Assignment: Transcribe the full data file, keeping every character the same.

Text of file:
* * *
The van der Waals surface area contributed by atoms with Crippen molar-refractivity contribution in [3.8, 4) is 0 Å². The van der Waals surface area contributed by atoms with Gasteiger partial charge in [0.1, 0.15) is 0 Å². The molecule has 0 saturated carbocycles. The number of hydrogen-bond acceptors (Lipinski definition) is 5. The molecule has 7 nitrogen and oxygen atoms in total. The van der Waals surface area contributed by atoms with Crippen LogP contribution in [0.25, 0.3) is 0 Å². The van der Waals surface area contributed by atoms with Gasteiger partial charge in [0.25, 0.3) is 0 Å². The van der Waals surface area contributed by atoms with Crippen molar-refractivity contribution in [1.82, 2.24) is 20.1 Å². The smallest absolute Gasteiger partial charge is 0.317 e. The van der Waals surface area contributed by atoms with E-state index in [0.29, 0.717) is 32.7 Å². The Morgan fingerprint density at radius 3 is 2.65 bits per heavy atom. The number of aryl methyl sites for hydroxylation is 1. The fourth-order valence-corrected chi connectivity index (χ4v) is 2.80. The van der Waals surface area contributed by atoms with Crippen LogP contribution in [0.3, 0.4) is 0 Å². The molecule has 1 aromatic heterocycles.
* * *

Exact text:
The van der Waals surface area contributed by atoms with Crippen molar-refractivity contribution in [3.8, 4) is 0 Å². The van der Waals surface area contributed by atoms with Gasteiger partial charge in [0.1, 0.15) is 0 Å². The molecule has 0 saturated carbocycles. The number of hydrogen-bond acceptors (Lipinski definition) is 5. The molecule has 7 nitrogen and oxygen atoms in total. The van der Waals surface area contributed by atoms with Crippen LogP contribution in [0.25, 0.3) is 0 Å². The van der Waals surface area contributed by atoms with Gasteiger partial charge in [0.25, 0.3) is 0 Å². The van der Waals surface area contributed by atoms with Crippen molar-refractivity contribution in [1.82, 2.24) is 20.1 Å². The smallest absolute Gasteiger partial charge is 0.317 e. The van der Waals surface area contributed by atoms with E-state index in [0.29, 0.717) is 32.7 Å². The Morgan fingerprint density at radius 3 is 2.65 bits per heavy atom. The number of aryl methyl sites for hydroxylation is 1. The fourth-order valence-corrected chi connectivity index (χ4v) is 2.80. The van der Waals surface area contributed by atoms with Crippen LogP contribution in [0.3, 0.4) is 0 Å². The molecule has 1 aromatic heterocycles.